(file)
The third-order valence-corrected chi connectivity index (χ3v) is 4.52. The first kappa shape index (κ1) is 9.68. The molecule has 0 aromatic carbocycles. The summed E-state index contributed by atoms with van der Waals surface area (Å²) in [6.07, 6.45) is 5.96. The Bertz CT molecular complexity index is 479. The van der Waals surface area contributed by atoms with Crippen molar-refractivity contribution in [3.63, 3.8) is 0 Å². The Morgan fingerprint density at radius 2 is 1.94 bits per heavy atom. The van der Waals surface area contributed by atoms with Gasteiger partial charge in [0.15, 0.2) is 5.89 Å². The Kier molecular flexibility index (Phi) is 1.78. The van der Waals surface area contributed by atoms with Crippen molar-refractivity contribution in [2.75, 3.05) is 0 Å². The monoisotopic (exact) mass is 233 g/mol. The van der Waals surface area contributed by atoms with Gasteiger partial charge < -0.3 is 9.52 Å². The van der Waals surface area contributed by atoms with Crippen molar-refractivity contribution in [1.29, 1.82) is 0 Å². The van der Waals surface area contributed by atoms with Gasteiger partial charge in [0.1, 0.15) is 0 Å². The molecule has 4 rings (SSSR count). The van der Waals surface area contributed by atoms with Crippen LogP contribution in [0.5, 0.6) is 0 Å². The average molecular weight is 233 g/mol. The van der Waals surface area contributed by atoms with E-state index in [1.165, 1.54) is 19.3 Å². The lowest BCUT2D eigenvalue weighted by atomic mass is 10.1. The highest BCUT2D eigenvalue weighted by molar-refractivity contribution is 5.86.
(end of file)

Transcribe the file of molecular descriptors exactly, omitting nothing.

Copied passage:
The third-order valence-corrected chi connectivity index (χ3v) is 4.52. The first kappa shape index (κ1) is 9.68. The molecule has 0 aromatic carbocycles. The summed E-state index contributed by atoms with van der Waals surface area (Å²) in [6.07, 6.45) is 5.96. The Bertz CT molecular complexity index is 479. The van der Waals surface area contributed by atoms with Crippen molar-refractivity contribution in [3.63, 3.8) is 0 Å². The Morgan fingerprint density at radius 2 is 1.94 bits per heavy atom. The van der Waals surface area contributed by atoms with Gasteiger partial charge in [0.15, 0.2) is 5.89 Å². The Kier molecular flexibility index (Phi) is 1.78. The van der Waals surface area contributed by atoms with Crippen molar-refractivity contribution in [2.75, 3.05) is 0 Å². The monoisotopic (exact) mass is 233 g/mol. The van der Waals surface area contributed by atoms with Gasteiger partial charge < -0.3 is 9.52 Å². The van der Waals surface area contributed by atoms with Crippen molar-refractivity contribution in [1.29, 1.82) is 0 Å². The van der Waals surface area contributed by atoms with Gasteiger partial charge in [0.1, 0.15) is 0 Å². The molecule has 4 rings (SSSR count). The van der Waals surface area contributed by atoms with Crippen LogP contribution in [0.5, 0.6) is 0 Å². The average molecular weight is 233 g/mol. The van der Waals surface area contributed by atoms with E-state index in [1.165, 1.54) is 19.3 Å². The lowest BCUT2D eigenvalue weighted by atomic mass is 10.1. The highest BCUT2D eigenvalue weighted by molar-refractivity contribution is 5.86.